The considered energy interval, divided into equal small pieces value energy , then. Function (6) with converted into the Dirac delta function. In the limit, sum (5) can be replaced by an integral. Then

(7)

Supplying (4) to (7), we obtain

(8)

Plot the temperature dependence of the density of states by Formula (8) at different temperatures believing.

The density of states of the two-dimensional electron gas, quantum wire is similar to the density of states of a three-dimensional electron gas in a quantizing magnetic field. The difference between the density of states of these systems due to the fact that the distance between the discrete states in a bulk semiconductor is determined by the magnitude of the magnetic field, and in the quantum filament transverse dimensions of two-dimensional quantum well. Due to the interaction of the electrons with the lattice vibrations peak heights density of states decreases and the width increases.

Figure 2 shows plots of the density of states of one-dimensional electron gas. We analyze the results of numerical calculations. The figure shows with solid lines the density of states graphics calculated at T = 10 K. This schedule is almost the same as in Figure 1, which does not take into account the temperature dependence of the density of states. However, the temperature difference between the zero lead to the fact that the height of the peaks in Figure 2 are reduced about 1.5 times. An increase in temperature greatly reduces the height of the peaks, the discrete quantization levels cross a two-dimensional quantum well. A further increase in temperature to T = 90 K, more blurs the peaks turning them into low humps of the density of states. At a temperature T = 300 K, the density of states in one-dimensional gas becomes a monotonically increasing function of energy where the discrete levels are almost invisible.

Figure 3 shows the dependence of the density on the temperature in the three-dimensional image. From Figure 3 clearly shows that the temperature strongly affects the thermodynamic density of states. At low temperatures,

Figure 1. Dependence of density of states of 1D electron gas of energy L_{1} = 10^{−8} and L_{2} = 1.5 ´ 10^{−8}.

Figure 2. Dependence of density of states of 1D electron gas on the energy for different temperatures: L_{1} = 10^{−8} m and L_{2} = 1.5・10^{−8} m.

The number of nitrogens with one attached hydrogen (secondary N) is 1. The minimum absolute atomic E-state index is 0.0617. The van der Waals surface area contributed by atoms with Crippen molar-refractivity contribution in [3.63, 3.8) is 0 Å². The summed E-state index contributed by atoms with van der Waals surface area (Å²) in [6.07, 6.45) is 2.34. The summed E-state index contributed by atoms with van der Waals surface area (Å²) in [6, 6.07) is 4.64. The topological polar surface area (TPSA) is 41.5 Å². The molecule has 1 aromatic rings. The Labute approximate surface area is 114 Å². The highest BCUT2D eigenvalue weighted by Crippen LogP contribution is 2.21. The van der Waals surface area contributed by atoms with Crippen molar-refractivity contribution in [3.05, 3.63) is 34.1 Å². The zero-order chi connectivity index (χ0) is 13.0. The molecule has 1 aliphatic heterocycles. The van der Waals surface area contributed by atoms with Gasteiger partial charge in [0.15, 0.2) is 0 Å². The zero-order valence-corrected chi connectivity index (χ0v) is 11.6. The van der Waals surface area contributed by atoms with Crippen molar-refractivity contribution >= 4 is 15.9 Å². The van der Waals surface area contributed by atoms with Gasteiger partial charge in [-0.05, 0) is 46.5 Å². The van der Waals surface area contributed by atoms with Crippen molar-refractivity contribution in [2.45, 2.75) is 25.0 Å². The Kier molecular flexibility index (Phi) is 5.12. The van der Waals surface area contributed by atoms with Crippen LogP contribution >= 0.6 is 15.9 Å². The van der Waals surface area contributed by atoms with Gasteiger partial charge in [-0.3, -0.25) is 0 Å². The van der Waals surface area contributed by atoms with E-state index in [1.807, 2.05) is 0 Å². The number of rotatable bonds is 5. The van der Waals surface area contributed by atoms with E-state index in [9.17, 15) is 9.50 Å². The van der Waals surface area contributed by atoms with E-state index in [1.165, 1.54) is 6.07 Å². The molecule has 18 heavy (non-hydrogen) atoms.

Figure 3. Dependence of density of states of 1D electron gas on the energy and temperature in three- dimensional space: L_{1} = 10^{−8} m and L_{2} = 1.5・10^{−8} m.

the density of states of the one-dimensional electron gas is strongly oscillating electron energy functions. With increasing temperature, the density oscillations subside, and at high temperatures turn into monotonically increasing function of energy

4. Conclusion

On the basis of this work, we can conclude that the temperature dependence of the density of the Kantian threads due to thermal broadening of discrete energy states. Thermal broadening of states can be described by the temperature dependence of the probability of filling the energy levels. At temperatures where the thermal kT energy of the electrons is much smaller than the distance between adjacent discrete levels ΔE_{nl}_{,}, thermal broadening is not significantly altered the density of states and the peaks in the density of states plots will stand out sharply. The increase in temperature due to the thermal broadening of the peaks of the density gradually eroded discrete levels. At temperatures of the order of kT distances between leveled kT ≤ ΔE_{nl}, density thermodynamic states are smoothed. Thus, the thermodynamic state density of electrons in the quantum wire is temperatures low power oscillating function at high temperatures, and it is converted into a monotonically increasing function of energy.

References

[1] Shik, A.Y., Bakueva, L.G., Musikhin, S.F. and Rykov, S.A. (2001) Physics of Low-Dimensional Systems. -SPb.: Science.

[2] Dragunov, V.P., Unknown, I.G. and Gridchin, V.A. (2006) Fundamentals of Nanoelectronics. Fizmatkniga, Moskva.

[3] Gulyamov, G. and Sharibaev, N.Y. (2011) FTP (Fizika Technika Poluprovodnikov), 45, 178-182.

[4] Shik, A.Y. (1997) Quantum Yarn. Soros Educational Journal, No. 5.